The Essential Guide to Implementing a Lean Andon System in Heavy Equipment Manufacturing

Because heavy equipment manufacturing often entails numerous and complex processes that are performed in large plants over a long period of time, it is more difficult for management to know what is going on everywhere at all times. However, industry threats such as shorter product life cycles, labor shortages and tariffs make it more important than ever for everyone at the manufacturer to know the status of operations at all times, in real time. Heavy equipment manufacturers who haven’t already done so are now looking to implement technology that can solve their challenges. Lean Manufacturing elements such as an Andon system provide visibility across assembly lines and can help heavy equipment manufacturers improve productivity and profitability.

When downtime is a KPI for your heavy equipment manufacturing team, stopping the line seems counterintuitive. Yet that’s exactly what Lean Manufacturing Andon systems are designed to do. Undoubtedly, there were many skeptics when Toyota’s Taiichi Ohno presented the idea that production would increase if every employee on the assembly line immediately halted production when they noticed a problem or defect. In fact, those lines whose management implemented the Andon system at Toyota had a large drop in productivity at first, while those who did not use Andons had no decrease. However, it didn’t take long for the Andon-using assembly lines to catch up and exceed the others in productivity and quality. The initial loss in production was simply a good investment in improving the manufacturing process. If you are considering such an investment, this post will guide you on implementing Andons into your manufacturing.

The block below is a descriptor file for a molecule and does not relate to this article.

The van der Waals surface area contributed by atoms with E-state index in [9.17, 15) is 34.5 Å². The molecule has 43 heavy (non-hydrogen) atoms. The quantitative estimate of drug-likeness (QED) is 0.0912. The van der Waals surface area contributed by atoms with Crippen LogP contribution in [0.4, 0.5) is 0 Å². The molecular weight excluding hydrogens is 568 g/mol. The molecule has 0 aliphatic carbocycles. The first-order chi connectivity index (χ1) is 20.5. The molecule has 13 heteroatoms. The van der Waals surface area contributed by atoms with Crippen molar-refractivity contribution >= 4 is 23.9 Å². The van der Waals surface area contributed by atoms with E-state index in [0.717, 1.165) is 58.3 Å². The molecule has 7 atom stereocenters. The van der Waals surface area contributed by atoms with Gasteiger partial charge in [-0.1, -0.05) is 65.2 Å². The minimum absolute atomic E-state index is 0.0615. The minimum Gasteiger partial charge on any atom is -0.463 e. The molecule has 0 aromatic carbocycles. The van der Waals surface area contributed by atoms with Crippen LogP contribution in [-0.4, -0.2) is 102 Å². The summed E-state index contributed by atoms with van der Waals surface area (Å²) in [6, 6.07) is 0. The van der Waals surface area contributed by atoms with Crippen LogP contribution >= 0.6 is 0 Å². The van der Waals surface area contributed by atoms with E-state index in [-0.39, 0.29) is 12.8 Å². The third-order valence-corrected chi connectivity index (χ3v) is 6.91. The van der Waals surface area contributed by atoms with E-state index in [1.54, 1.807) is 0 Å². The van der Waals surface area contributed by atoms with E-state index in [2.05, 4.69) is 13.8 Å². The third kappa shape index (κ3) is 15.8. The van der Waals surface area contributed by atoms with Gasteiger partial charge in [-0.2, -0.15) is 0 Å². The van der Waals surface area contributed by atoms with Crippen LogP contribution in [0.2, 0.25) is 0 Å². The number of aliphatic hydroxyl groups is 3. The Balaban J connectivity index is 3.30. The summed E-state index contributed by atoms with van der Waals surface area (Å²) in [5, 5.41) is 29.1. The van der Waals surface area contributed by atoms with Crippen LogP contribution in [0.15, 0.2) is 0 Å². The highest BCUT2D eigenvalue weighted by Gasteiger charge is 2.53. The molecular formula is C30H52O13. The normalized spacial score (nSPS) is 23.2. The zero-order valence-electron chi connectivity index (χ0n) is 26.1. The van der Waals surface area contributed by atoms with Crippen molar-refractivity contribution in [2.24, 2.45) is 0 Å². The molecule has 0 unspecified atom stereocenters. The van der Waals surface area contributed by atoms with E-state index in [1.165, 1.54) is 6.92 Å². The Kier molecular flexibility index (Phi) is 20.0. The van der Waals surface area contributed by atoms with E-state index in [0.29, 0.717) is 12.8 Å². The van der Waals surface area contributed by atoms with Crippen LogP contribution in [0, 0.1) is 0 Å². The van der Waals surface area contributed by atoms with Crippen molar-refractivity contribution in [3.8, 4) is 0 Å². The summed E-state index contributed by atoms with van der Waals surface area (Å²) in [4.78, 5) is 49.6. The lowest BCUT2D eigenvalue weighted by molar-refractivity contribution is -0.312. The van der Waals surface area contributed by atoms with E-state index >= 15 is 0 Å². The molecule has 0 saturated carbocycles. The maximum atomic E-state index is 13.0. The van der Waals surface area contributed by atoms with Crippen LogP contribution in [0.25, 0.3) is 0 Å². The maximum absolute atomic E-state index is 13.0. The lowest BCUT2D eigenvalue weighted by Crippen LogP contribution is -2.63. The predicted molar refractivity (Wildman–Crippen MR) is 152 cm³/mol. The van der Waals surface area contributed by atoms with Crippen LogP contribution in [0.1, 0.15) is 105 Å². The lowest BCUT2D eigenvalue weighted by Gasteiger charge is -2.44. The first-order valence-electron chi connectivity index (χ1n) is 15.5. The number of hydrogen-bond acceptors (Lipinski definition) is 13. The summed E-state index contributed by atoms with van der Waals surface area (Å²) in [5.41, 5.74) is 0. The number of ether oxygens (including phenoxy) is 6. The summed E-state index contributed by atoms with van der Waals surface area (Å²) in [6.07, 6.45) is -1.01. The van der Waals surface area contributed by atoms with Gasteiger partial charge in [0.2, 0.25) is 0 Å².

Often, the weak link in the chain is the same as the strength—your people. Keep in mind that the concept behind Andon systems is that employees can spot quality problems that will inhibit flow at their station or further down the line, establish the root cause and come up with a solution before minor issues grow into major ones. If people ignore the Andons, the system is not all that useful. So, it’s key that you educate all stakeholders in the purpose behind the change and set expectations (new processes are not a magic bullet). Tell the Toyota story and encourage them to give it a fair shake.


Before implementing your Andon system is the ideal time to analyze the current situation. Schedule some time to observe the shop floor. Your goal is not to correct or reprimand employees, but to identify problems and improve processes. In this action step, you are looking for waste. Some waste you can eliminate rather quickly and easily, so grab that low-hanging fruit first. Here is a checklist of common issues and ways to deal with them:

Bottlenecks. When people are standing idly for the parts they need to do their jobs or when parts are waiting to be used, you likely have a bottleneck. Some ways to address bottlenecks are to:

1. Add capacity.  Sometimes bottlenecks are caused by one step in the process that takes longer than others. If this is the case, consider adding more people or another station to accelerate the flow.2.

2. Look for steps you can eliminate. Are there extra features or processes that don’t add value for your customers? If they are causing a bottleneck, eliminate them.